Etherial - I'm interested to hear what this wonder app is. I'm using a Windows touchscreen phone also and can do most of the above with several different apps, but one app to do it all would be great...
    This is on an Android device (much better OS than Apple or Windows Phones ). The app is called "Photo Tools" and its developer is hcpl. Their website is http://android.hcpl.be/

    Not sure they do one for other platforms. I don't mind it, it puts a few handy tools in your pocket when you're out and about.

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    Quote Originally Posted by JazzXP View Post
    Pointless. iPhone is emitting light, whereas you want your actual light sources to bounce off the grey card for your settings.
    That makes a lot of sense. It is a light source, so how can it act as a greycard for your camera to meter ambient light. Well said.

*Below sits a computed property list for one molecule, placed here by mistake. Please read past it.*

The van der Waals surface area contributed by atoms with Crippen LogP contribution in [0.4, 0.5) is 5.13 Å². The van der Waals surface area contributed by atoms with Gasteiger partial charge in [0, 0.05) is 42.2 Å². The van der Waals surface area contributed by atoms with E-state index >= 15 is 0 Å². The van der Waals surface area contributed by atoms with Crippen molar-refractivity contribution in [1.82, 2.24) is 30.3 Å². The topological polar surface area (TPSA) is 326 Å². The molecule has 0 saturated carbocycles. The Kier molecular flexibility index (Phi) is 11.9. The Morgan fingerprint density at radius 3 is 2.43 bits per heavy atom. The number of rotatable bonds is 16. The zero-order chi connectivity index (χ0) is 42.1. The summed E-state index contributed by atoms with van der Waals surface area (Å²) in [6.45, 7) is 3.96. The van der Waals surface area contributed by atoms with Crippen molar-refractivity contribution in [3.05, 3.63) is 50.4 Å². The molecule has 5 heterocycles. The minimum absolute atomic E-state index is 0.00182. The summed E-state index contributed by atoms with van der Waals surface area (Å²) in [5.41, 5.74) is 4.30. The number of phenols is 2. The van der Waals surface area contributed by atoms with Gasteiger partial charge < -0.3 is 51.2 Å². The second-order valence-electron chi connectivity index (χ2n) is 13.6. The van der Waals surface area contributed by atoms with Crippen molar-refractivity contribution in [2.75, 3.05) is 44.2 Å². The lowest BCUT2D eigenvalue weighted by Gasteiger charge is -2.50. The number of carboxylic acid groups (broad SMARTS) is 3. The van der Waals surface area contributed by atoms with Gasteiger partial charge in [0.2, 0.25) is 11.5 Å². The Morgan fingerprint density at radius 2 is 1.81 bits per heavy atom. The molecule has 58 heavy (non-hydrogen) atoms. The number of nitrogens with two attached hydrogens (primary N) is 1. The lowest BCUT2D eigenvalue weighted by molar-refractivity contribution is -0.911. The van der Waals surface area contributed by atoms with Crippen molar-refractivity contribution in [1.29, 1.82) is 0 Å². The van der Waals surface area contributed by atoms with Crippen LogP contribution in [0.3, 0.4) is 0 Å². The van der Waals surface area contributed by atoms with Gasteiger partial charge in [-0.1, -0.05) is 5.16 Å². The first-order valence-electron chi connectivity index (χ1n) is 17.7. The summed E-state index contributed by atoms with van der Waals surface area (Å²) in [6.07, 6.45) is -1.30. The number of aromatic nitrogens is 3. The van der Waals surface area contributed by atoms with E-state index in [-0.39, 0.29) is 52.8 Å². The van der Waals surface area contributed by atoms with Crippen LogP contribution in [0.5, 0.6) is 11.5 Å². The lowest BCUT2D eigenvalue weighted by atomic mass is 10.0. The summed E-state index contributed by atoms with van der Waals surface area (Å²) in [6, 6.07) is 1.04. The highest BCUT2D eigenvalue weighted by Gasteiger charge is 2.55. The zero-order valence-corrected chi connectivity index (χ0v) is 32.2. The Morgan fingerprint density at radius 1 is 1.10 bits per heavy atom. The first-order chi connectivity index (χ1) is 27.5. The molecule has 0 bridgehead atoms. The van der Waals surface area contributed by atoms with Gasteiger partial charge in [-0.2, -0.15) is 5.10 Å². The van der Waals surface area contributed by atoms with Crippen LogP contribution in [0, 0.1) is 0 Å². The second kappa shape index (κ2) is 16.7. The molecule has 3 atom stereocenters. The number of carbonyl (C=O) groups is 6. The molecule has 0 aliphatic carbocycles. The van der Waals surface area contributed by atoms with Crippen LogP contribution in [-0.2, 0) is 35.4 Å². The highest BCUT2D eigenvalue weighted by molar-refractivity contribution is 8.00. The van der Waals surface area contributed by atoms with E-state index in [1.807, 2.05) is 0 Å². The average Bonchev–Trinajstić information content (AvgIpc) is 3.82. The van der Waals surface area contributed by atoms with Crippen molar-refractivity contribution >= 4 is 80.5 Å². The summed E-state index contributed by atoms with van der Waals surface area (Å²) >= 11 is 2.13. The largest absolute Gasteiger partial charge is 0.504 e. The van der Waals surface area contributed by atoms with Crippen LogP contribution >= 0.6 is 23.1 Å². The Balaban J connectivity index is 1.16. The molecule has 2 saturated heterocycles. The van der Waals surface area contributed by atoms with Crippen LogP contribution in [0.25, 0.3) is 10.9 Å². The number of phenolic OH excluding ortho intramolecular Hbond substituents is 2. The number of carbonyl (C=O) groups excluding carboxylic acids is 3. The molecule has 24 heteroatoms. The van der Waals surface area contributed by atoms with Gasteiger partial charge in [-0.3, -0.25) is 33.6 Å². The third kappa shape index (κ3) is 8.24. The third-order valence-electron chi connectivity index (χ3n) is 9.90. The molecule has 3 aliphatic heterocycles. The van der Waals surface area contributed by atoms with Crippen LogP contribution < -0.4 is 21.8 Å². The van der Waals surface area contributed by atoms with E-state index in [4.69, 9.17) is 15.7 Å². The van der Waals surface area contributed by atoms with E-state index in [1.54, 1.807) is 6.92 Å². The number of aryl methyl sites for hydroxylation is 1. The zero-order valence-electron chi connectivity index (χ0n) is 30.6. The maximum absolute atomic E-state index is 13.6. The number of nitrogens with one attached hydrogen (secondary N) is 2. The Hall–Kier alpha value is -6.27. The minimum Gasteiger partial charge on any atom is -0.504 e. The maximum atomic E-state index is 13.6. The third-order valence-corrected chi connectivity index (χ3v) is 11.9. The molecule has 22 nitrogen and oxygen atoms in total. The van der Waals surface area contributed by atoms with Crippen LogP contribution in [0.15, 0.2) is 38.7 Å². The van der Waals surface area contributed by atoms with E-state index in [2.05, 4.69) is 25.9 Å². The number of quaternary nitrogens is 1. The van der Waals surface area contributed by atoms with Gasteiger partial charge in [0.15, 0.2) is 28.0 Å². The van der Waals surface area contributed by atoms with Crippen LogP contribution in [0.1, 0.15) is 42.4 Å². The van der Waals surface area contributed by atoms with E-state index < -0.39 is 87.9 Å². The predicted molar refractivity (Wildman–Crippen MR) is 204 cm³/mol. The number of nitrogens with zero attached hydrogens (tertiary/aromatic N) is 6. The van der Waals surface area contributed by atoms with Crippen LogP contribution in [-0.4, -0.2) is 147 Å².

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    Quote Originally Posted by etherial View Post
    That makes a lot of sense. It is a light source, so how can it act as a greycard for your camera to meter ambient light. Well said.
    yeah!.. but that's only if you want to use the grey card as an exposure reference point!

    Because the illuminated grey reference point(the phone app) is constant, it will appear to be the same brightness to the camera whether it's bright or dark.

    BUT as a WB reference point the camera doesn't really take into account the brightness level, all it's looking for is a grey colour(at 18%) as a reference point.

    If you use Manual WB setting and take the shot of the phone app the camera will simply process the info it requires quicker. The camera is only looking for something grey, and tries to expose it according to it's meter's requirement for a neutral exposure. But all it wants is to know how grey in colour the grey reference point is ... not how bright it is.